Hydrotech Rebuild for Autonomous Vehicles Improves Aluminum Foundry’s Output  

Technology can be tricky. You update one aspect of a process only to learn you need to update another. That was the case for an aluminum foundry after it updated the software for its autonomous guided vehicles. An autonomous guided vehicle (AGV) is a mobile robot that follows markers in the floor, or uses vision, magnets, or lasers for navigation. The aluminum foundry used the AGV to move aluminum ingots, large oblong blocks of metal, around its manufacturing facility.

Computer software told the AGVs where to move, where to stop, when to turn, and how and when to pick up the ingots. However, the AGVs were made of old technology that wasn't capable of the fine control necessary to move large 30,000-pound ingots or the resulting sheets. They weren't fully compatible with the software. The AGVs would stop in the middle of the track. Worse, they were no longer capable of picking up the ingots perfectly balanced—a severe safety issue if one of the ingots managed to tip.

A new AGV could cost up to a half a million dollars a piece. The aluminum foundry needed an AGV retrofit, an upgrade the Hydrotech team was more than capable to provide.  

Upgrades Include Servo Proportional Valves and Radio Frequency Feed System

The aluminum foundry had two AGVs. One would transport the ingots to be scarfed. Scarfing involves removing the outer portion of the aluminum ingot that is full of impurities and contaminants. Then the remaining aluminum is heated and rolled out to the length roll a customer has ordered. From there, the aluminum is rolled into a sheet and coiled, resembling a large metal roll of paper towels. This is when the second AGV steps in, removing the coiled aluminum from the line and moving it to storage.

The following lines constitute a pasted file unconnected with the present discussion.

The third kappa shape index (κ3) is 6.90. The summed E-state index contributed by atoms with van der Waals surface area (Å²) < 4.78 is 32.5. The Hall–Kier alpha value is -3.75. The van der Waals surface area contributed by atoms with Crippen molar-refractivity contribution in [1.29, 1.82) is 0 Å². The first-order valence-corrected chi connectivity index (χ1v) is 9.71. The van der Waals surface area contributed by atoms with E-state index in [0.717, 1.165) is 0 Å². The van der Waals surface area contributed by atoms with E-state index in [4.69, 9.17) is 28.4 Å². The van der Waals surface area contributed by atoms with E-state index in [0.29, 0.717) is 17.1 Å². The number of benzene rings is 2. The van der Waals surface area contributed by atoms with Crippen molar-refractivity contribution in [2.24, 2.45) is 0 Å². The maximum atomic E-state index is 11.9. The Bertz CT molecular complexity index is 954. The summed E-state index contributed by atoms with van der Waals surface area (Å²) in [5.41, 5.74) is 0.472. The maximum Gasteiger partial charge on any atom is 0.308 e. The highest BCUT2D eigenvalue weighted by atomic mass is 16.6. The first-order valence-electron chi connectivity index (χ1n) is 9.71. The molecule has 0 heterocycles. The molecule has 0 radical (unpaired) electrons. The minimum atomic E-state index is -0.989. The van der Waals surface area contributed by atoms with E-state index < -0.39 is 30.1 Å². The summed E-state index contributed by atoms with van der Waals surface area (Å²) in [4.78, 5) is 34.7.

The goal of the retrofit was to control the turning and velocity of the vehicle remotely via radio frequency (RF).

The Hydrotech solution consisted of a complete hydraulic power system including pumps, motor, filter, breather manifolds, tubing, accumulators, and the servo valve. Steering had to take place on front and rear wheels. Previously, the AGVs had proportional valves to handle steering, raising and lowering of the built-in scissor lifts, and braking. Hydrotech replaced the valves with high response servo proportional valves to control velocity and turning. Throughout the vehicles, inducers were added to feed information to the servo, which then fed that information via a radio frequency feed to the software. Using this information, the software tells the AGVs which wheels need to turn and at what degree. Steering cylinders were attached to each wheel. Wheels were turned via hydraulic motors.

All piping had to be done at the plant where the existing AGV was located. The end project consisted of the power unit, valves, and all plumbing as well as the programming, test, and final runoff.

Improved Accuracy, Speed, and Response  

The time between when the software request is made and when the AGV completes the request improved significantly. The delay is nearly non-existent, happening in milliseconds. Accuracy also improved. Ingots were now perfectly balanced. Better yet, the AGVs now drove faster and smoother, with no more jerky turns. The AGVs' scissor lifts also moved faster and smoother—increasing the speed in which ingots and coiled aluminum were moved throughout the factory. In short, the retrofit worked beyond the customer's expectations. 

Do you have equipment, machines, or processes you'd like to modernize?  Contact our engineering team today to start your project!  

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